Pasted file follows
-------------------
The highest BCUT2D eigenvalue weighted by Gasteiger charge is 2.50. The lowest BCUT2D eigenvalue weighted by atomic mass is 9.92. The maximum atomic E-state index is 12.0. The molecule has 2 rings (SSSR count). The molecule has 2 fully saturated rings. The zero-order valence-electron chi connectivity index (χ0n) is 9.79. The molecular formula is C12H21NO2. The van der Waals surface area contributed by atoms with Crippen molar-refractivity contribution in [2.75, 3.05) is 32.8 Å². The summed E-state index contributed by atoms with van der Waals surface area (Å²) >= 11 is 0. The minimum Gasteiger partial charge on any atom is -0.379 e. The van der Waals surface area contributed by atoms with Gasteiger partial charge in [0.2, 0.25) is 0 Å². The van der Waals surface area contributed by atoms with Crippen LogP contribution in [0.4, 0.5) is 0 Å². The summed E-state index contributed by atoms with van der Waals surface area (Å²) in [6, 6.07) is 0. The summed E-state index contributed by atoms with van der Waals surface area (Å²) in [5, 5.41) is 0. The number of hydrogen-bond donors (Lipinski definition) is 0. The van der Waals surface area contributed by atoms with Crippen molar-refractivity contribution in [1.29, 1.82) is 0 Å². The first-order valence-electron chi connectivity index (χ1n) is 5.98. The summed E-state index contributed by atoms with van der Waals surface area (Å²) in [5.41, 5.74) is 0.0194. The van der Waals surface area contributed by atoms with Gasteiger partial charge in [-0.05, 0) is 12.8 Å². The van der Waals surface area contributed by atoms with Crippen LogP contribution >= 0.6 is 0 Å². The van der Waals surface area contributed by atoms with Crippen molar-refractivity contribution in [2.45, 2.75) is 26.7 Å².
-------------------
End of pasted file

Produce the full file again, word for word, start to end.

The highest BCUT2D eigenvalue weighted by Gasteiger charge is 2.50. The lowest BCUT2D eigenvalue weighted by atomic mass is 9.92. The maximum atomic E-state index is 12.0. The molecule has 2 rings (SSSR count). The molecule has 2 fully saturated rings. The zero-order valence-electron chi connectivity index (χ0n) is 9.79. The molecular formula is C12H21NO2. The van der Waals surface area contributed by atoms with Crippen molar-refractivity contribution in [2.75, 3.05) is 32.8 Å². The summed E-state index contributed by atoms with van der Waals surface area (Å²) >= 11 is 0. The minimum Gasteiger partial charge on any atom is -0.379 e. The van der Waals surface area contributed by atoms with Gasteiger partial charge in [0.2, 0.25) is 0 Å². The van der Waals surface area contributed by atoms with Crippen LogP contribution in [0.4, 0.5) is 0 Å². The summed E-state index contributed by atoms with van der Waals surface area (Å²) in [6, 6.07) is 0. The summed E-state index contributed by atoms with van der Waals surface area (Å²) in [5, 5.41) is 0. The number of hydrogen-bond donors (Lipinski definition) is 0. The van der Waals surface area contributed by atoms with Crippen molar-refractivity contribution in [1.29, 1.82) is 0 Å². The first-order valence-electron chi connectivity index (χ1n) is 5.98. The summed E-state index contributed by atoms with van der Waals surface area (Å²) in [5.41, 5.74) is 0.0194. The van der Waals surface area contributed by atoms with Gasteiger partial charge in [-0.05, 0) is 12.8 Å². The van der Waals surface area contributed by atoms with Crippen LogP contribution >= 0.6 is 0 Å². The van der Waals surface area contributed by atoms with Crippen molar-refractivity contribution in [2.45, 2.75) is 26.7 Å².